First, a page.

Events

WK collagewith paint WK Interact Pop Up Exhibit Celebrates Book Release of WK/ACT4 and 25 Years of Art

A pop-up exhibit — celebrating the release of WK‘s fourth book WK/ACT4 (DRAGO) and the launch of his partnership with KLINIK – opened on Tuesday evening at The Garage in Manhattan’s Meatpacking District.  A huge range of work — from mixed-media installations to huge murals — is featured. Here’s a sampling:

WK Installations WK Interact Pop Up Exhibit Celebrates Book Release of WK/ACT4 and 25 Years of Art

WK Interact mural book launch party WK Interact Pop Up Exhibit Celebrates Book Release of WK/ACT4 and 25 Years of Art

Close-up from huge mural featuring locations and images of WK‘s works in NYC public spaces

WK map close up WK Interact Pop Up Exhibit Celebrates Book Release of WK/ACT4 and 25 Years of Art

And the book

WK act 4 WK Interact Pop Up Exhibit Celebrates Book Release of WK/ACT4 and 25 Years of Art

WK signs book WK Interact Pop Up Exhibit Celebrates Book Release of WK/ACT4 and 25 Years of Art

The exhibit continues until Wednesday at 22 Little West 12th Street.  It remains open from 12 – 6pm.

Photos by Dani Reyes Mozeson

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This past Saturday, the LISA Project celebrated its second anniversary party with a spirited Secret Walls battle in the now-famous parking lot on Little Italy’s Mulberry Street. Team Lowbrow’s Bishop 203MastroZimad, and Steiner competed against Team Supreme’s Lamour SupremeJeremyville, Boy Kong, and Nick Gazin. Here are a few images:

Bishop 203 and Zimad (R)

Zimad and bishop203 street art and graffiti NYC Team LowBrow vs Team Supreme in Secret Walls Battle for the LISA Project’s Second Anniversary Party

Mastro

mastro street art graffiti secret walls NYC Team LowBrow vs Team Supreme in Secret Walls Battle for the LISA Project’s Second Anniversary Party

Lamour Supreme at work

supreme team Secret walls Team LowBrow vs Team Supreme in Secret Walls Battle for the LISA Project’s Second Anniversary Party

Jeremyville‘s draft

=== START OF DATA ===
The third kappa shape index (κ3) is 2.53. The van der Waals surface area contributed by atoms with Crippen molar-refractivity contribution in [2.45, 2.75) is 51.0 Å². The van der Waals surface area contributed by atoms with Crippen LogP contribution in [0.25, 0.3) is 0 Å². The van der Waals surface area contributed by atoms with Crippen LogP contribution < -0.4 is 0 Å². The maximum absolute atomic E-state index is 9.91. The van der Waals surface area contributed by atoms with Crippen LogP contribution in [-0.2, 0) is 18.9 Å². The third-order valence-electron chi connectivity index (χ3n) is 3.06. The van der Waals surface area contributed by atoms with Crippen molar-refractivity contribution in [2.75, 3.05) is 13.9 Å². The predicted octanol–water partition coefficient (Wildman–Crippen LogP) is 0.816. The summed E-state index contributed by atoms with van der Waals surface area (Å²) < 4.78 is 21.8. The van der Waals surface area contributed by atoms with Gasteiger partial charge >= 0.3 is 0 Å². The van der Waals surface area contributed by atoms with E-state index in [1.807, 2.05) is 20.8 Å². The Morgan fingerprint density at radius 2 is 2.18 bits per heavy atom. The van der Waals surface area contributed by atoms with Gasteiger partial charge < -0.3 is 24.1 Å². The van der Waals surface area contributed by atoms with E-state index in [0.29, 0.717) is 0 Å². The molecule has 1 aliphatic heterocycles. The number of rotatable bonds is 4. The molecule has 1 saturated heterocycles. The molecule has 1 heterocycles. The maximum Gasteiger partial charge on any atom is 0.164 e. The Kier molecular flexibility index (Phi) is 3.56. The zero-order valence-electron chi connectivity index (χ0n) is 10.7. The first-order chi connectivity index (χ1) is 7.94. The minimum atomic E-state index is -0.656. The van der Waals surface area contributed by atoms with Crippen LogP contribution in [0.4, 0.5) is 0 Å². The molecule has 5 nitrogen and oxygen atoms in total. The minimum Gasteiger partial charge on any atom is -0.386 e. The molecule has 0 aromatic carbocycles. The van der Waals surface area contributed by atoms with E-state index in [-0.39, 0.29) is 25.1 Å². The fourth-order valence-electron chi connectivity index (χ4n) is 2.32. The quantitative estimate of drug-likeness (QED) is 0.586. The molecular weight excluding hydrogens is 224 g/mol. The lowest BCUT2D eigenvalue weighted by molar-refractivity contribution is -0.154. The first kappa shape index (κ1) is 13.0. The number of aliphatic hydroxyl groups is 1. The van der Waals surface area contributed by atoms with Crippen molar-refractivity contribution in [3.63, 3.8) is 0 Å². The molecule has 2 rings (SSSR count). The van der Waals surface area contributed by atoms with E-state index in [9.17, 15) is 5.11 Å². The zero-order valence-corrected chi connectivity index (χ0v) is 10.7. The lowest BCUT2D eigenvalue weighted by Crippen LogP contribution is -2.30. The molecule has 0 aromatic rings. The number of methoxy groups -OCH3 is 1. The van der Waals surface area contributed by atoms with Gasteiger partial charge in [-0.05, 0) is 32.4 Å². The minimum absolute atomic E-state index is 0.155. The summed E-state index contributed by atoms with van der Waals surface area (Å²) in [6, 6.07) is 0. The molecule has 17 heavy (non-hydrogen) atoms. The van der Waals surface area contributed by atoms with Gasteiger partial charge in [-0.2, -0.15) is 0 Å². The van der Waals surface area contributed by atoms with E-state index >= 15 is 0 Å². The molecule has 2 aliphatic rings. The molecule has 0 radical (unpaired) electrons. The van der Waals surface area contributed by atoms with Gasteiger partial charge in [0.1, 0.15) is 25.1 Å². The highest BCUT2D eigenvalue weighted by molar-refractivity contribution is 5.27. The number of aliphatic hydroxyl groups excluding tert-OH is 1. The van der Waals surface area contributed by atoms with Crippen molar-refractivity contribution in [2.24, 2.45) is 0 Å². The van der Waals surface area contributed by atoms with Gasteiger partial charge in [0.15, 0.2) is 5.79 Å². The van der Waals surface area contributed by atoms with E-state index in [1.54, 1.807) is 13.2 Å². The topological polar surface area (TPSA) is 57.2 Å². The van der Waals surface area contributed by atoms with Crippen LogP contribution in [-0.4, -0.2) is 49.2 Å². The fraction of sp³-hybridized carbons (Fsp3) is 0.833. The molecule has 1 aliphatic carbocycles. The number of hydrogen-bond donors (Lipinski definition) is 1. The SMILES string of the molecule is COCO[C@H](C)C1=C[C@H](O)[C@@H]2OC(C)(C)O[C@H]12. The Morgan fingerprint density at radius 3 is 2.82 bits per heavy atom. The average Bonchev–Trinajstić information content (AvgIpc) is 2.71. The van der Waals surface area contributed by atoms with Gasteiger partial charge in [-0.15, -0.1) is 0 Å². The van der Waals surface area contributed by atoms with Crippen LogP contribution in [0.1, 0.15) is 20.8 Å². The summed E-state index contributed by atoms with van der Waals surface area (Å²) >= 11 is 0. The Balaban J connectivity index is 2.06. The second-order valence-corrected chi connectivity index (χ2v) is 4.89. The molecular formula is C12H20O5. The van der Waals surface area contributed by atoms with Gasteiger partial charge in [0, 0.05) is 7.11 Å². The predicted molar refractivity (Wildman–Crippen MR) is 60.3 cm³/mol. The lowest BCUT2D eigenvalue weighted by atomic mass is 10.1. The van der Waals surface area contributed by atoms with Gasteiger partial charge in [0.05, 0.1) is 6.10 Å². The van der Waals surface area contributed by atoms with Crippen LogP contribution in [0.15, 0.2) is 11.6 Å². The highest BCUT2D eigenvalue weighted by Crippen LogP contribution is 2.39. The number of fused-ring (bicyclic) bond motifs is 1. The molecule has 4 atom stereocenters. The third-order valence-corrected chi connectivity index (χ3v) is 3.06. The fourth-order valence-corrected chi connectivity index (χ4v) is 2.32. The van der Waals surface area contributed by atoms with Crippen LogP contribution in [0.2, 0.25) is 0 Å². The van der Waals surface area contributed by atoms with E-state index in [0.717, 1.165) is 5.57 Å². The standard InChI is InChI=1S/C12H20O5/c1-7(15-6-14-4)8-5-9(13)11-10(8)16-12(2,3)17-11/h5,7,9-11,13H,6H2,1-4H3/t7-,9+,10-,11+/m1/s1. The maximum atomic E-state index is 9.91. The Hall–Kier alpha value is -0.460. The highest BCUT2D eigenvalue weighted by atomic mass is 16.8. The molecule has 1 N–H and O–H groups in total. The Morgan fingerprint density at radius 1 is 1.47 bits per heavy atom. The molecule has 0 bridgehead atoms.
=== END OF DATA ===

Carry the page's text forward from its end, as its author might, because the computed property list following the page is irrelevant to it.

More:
team supreme mural sketch jeremyville Team LowBrow vs Team Supreme in Secret Walls Battle for the LISA Project’s Second Anniversary Party

The illustrious judges: Sean Corcoran, Martha Cooper, Terror 161 and Carlo McCormick

Sean corcoran Martha Cooper Terror161 and Carlo McCormick LISA Project Secret Walls Team LowBrow vs Team Supreme in Secret Walls Battle for the LISA Project’s Second Anniversary Party

The winning Team LowBrow members with LISA Project founder and director Wayne Rada

Lisa Project street art NYC Team LowBrow vs Team Supreme in Secret Walls Battle for the LISA Project’s Second Anniversary Party

And the beloved “Taggers Delight” wall with NYC-based illustrator Sashalyn leaving her mark – to the left of Stikki Peaches

Sashalyn. stikki peaches street art Team LowBrow vs Team Supreme in Secret Walls Battle for the LISA Project’s Second Anniversary Party

Photos by Dani Reyes Mozeson

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The Bronx Graffiti Art Gallery1 The Bronx Graffiti Art Gallery to Open Tomorrow with Tats Cru, Ces, Kingbee, Lady K Fever, Scratch and more

The Bronx Graffiti Art Gallery, a new outdoor public art space located in the courtyard of Gustiamo at 1715 West Farms Road, officially opens tomorrow, Saturday, October 18, 1-5pm.  Committed to preserving and celebrating the culture of graffiti in NYC, its first exhibit features works by such Bronx legends as Ces, Kingbee, and Tats Cru, along with artwork by its curators, Lady K Fever and Scratch.

Here’s a sampling of what’s been going down:

Tats Cru‘s Bio, BG 183 and Nicer

bio bg183 nicer tatscru graffiti Bronx NYC The Bronx Graffiti Art Gallery to Open Tomorrow with Tats Cru, Ces, Kingbee, Lady K Fever, Scratch and more

Ces

ces graffiti Bronx NYC The Bronx Graffiti Art Gallery to Open Tomorrow with Tats Cru, Ces, Kingbee, Lady K Fever, Scratch and more

Kingbee